Biocultural Diversity – A powerful tool in achieving EU sustainability goals
The workshop entitled Biocultural Diversity, a powerful tool in achieving EU sustainability goals was co-organised by Harghita County Council, hosted by Csaba Borboly (county council president and member of the European Committee of the Regions), and the Institute of Applied Sciences (Italy), represented by Dr Valeria Salvatori. Invited politicians, scientists and experts discussed the innovative potential brought by adopting biocultural diversity in European policies regarding regional development, rural development and nature. The workshop was moderated by Lóránt Vincze, MEP and honoured by the presence of the following speakers: Cor Lamers, president of the CoR ENVE Commission, András Demeter, senior expert at DG Environment (EC), Prof. Mauro Agnoletti (Chair of the Scientific Committee of the FAO Agricultural Heritage Systems Program), Prof. Tibor Hartel (Babeș-Bolyai University), Iuliu Winkler, MEP, László Demeter (County Head of National Agency for Protected Areas, Romania) and by László Csák PhD, expert on European rural development policies and energy affairs.
The justification of the subject’s importance is based on the fact that environment and biodiversity conservation is increasingly present in the sustainable development strategies and actions of the EU that recognise the intrinsic and instrumental values of biodiversity, and act towards halting the loss of biodiversity.
The rich natural capital of European regions' key importance in the economy and significantly contributes to the EU's sustainable development and biodiversity goals. There are multiple links between local communities and their land, the rich traditional ecological knowledge and environmentally friendly technologies. These elements are present all over Europe even nowadays, however they need more linkage and recognition at all levels of society.
The contribution of local communities, rural communities, needs to be better acknowledged and integrated into policies. Recoupling cultural identity of the regions with the ecosystems is essential.
While there is a growing international knowledge base on these issues throughout the concept of biocultural diversity, higher level decision making still lags behind as regards explicitly adopting the concept and the innovative approach that it encompasses. Therefore, our proposal is to start a process of integration of biocultural diversity with the full range of meanings into European policies from cultural to conservation and development.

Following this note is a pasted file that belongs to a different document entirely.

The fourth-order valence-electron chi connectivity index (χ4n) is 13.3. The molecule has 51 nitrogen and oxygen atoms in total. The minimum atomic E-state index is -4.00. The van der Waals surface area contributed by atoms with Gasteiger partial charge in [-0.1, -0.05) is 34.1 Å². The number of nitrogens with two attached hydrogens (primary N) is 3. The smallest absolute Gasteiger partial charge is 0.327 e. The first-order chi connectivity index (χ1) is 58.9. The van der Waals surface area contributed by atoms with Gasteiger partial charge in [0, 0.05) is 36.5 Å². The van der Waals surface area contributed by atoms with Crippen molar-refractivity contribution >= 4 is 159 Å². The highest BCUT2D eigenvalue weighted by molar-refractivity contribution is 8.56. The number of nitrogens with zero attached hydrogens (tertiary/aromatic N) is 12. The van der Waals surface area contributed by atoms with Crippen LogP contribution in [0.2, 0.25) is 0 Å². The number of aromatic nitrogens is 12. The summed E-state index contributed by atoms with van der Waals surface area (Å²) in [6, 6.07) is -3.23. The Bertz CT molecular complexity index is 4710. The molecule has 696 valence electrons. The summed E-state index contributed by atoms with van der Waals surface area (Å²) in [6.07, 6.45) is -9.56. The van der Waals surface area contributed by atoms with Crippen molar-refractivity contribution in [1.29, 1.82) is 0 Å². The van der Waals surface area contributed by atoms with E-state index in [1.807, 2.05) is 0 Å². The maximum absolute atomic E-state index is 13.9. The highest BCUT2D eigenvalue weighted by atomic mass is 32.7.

Working with the concept would recognise the strong interdependence of cultural identity and biodiversity, providing a very powerful if not indispensable tool in achieving our sustainability goals.
Take away message
Cultural and biological diversity are strongly linked all over Europe and together form a unique identity for regions, and linking them more strongly has great potential for reaching the European Union's sustainability goals. However, a deeper understanding is needed, since traditional ecological knowledge is not included in rural development strategies and nature directives. We propose that the CoR take forward the links between man and nature through the concept of biocultural diversity, as an essential identity element.
Traditional knowledge and our rich environment have to be brought closer in order to capitalise on them and ensure their continuation. Biocultural diversity has to be taken into account whenever we are making decisions about agricultural innovation and rural development. Borboly Csaba, President of Harghita County Council, CoR member
The conservation of complex landscape patterns that reflect the identity of different regions, their historical management practices and related biological and cultural diversity needs to be ensured through integrated planning and management strategies, particularly in view of the need to adapt to global climate change. Prof. Mauro Agnoletti
We need to have a completely new approach to biodiversity. The policies need a local dimension, should take the ecosystems as a whole, and not to be fragmented alongside specific policy sectors. We need to ensure that we implement those policies more efficiently. Cor Lamers, president of ENVE Commission, CoR